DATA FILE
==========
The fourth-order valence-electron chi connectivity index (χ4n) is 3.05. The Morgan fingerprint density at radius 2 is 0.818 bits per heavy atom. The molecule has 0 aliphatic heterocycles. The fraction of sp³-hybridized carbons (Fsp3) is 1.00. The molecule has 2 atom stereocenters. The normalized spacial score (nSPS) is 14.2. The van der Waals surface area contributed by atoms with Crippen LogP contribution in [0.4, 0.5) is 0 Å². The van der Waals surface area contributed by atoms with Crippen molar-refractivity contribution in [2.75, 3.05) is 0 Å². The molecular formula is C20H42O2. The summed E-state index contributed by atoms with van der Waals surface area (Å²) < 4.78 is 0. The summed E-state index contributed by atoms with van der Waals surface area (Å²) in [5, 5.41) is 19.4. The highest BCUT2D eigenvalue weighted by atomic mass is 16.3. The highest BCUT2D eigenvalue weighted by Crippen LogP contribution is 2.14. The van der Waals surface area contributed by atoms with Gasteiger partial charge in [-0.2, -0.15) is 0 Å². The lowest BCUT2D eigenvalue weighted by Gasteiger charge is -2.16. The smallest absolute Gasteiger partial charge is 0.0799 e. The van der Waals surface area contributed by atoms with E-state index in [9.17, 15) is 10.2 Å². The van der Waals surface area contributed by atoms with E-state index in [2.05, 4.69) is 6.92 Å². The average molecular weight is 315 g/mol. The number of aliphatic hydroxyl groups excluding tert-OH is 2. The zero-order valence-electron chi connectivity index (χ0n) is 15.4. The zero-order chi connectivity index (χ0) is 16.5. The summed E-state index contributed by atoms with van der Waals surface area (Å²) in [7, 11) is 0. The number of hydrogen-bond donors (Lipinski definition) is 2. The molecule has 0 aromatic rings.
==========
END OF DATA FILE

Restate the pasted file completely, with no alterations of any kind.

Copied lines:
The fourth-order valence-electron chi connectivity index (χ4n) is 3.05. The Morgan fingerprint density at radius 2 is 0.818 bits per heavy atom. The molecule has 0 aliphatic heterocycles. The fraction of sp³-hybridized carbons (Fsp3) is 1.00. The molecule has 2 atom stereocenters. The normalized spacial score (nSPS) is 14.2. The van der Waals surface area contributed by atoms with Crippen LogP contribution in [0.4, 0.5) is 0 Å². The van der Waals surface area contributed by atoms with Crippen molar-refractivity contribution in [2.75, 3.05) is 0 Å². The molecular formula is C20H42O2. The summed E-state index contributed by atoms with van der Waals surface area (Å²) < 4.78 is 0. The summed E-state index contributed by atoms with van der Waals surface area (Å²) in [5, 5.41) is 19.4. The highest BCUT2D eigenvalue weighted by atomic mass is 16.3. The highest BCUT2D eigenvalue weighted by Crippen LogP contribution is 2.14. The van der Waals surface area contributed by atoms with Gasteiger partial charge in [-0.2, -0.15) is 0 Å². The lowest BCUT2D eigenvalue weighted by Gasteiger charge is -2.16. The smallest absolute Gasteiger partial charge is 0.0799 e. The van der Waals surface area contributed by atoms with E-state index in [9.17, 15) is 10.2 Å². The van der Waals surface area contributed by atoms with E-state index in [2.05, 4.69) is 6.92 Å². The average molecular weight is 315 g/mol. The number of aliphatic hydroxyl groups excluding tert-OH is 2. The zero-order valence-electron chi connectivity index (χ0n) is 15.4. The zero-order chi connectivity index (χ0) is 16.5. The summed E-state index contributed by atoms with van der Waals surface area (Å²) in [7, 11) is 0. The number of hydrogen-bond donors (Lipinski definition) is 2. The molecule has 0 aromatic rings.